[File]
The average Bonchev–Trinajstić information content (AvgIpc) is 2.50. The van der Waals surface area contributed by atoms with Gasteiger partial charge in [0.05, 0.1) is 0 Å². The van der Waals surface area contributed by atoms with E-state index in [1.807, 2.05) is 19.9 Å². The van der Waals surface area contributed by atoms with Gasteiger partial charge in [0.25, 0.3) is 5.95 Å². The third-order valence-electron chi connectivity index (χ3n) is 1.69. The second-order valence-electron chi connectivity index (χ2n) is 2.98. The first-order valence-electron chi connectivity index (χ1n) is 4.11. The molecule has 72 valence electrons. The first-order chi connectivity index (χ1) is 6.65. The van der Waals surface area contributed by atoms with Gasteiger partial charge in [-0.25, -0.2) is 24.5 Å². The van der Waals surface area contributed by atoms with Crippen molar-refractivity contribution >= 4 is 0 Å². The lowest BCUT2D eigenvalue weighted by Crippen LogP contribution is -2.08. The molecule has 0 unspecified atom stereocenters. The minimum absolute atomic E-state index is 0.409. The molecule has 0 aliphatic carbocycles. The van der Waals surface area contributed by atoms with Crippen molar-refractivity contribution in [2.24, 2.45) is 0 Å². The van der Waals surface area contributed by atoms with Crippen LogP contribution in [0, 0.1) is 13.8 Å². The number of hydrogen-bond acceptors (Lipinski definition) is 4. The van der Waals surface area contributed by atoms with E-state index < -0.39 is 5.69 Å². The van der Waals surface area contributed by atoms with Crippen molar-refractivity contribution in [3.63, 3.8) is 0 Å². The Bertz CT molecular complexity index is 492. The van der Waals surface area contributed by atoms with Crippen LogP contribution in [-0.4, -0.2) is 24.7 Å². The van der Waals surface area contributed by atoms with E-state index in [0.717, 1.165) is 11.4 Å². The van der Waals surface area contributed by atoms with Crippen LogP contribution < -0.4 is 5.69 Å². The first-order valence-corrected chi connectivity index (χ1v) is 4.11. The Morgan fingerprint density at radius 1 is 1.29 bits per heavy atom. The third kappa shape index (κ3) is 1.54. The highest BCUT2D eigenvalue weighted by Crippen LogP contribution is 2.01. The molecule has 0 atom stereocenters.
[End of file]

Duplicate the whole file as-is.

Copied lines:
The average Bonchev–Trinajstić information content (AvgIpc) is 2.50. The van der Waals surface area contributed by atoms with Gasteiger partial charge in [0.05, 0.1) is 0 Å². The van der Waals surface area contributed by atoms with E-state index in [1.807, 2.05) is 19.9 Å². The van der Waals surface area contributed by atoms with Gasteiger partial charge in [0.25, 0.3) is 5.95 Å². The third-order valence-electron chi connectivity index (χ3n) is 1.69. The second-order valence-electron chi connectivity index (χ2n) is 2.98. The first-order valence-electron chi connectivity index (χ1n) is 4.11. The molecule has 72 valence electrons. The first-order chi connectivity index (χ1) is 6.65. The van der Waals surface area contributed by atoms with Gasteiger partial charge in [-0.25, -0.2) is 24.5 Å². The van der Waals surface area contributed by atoms with Crippen molar-refractivity contribution >= 4 is 0 Å². The lowest BCUT2D eigenvalue weighted by Crippen LogP contribution is -2.08. The molecule has 0 unspecified atom stereocenters. The minimum absolute atomic E-state index is 0.409. The molecule has 0 aliphatic carbocycles. The van der Waals surface area contributed by atoms with Crippen molar-refractivity contribution in [2.24, 2.45) is 0 Å². The van der Waals surface area contributed by atoms with Crippen LogP contribution in [0, 0.1) is 13.8 Å². The number of hydrogen-bond acceptors (Lipinski definition) is 4. The van der Waals surface area contributed by atoms with E-state index < -0.39 is 5.69 Å². The van der Waals surface area contributed by atoms with Crippen molar-refractivity contribution in [3.63, 3.8) is 0 Å². The Bertz CT molecular complexity index is 492. The van der Waals surface area contributed by atoms with Crippen LogP contribution in [-0.4, -0.2) is 24.7 Å². The van der Waals surface area contributed by atoms with E-state index in [0.717, 1.165) is 11.4 Å². The van der Waals surface area contributed by atoms with Crippen LogP contribution < -0.4 is 5.69 Å². The first-order valence-corrected chi connectivity index (χ1v) is 4.11. The Morgan fingerprint density at radius 1 is 1.29 bits per heavy atom. The third kappa shape index (κ3) is 1.54. The highest BCUT2D eigenvalue weighted by Crippen LogP contribution is 2.01. The molecule has 0 atom stereocenters.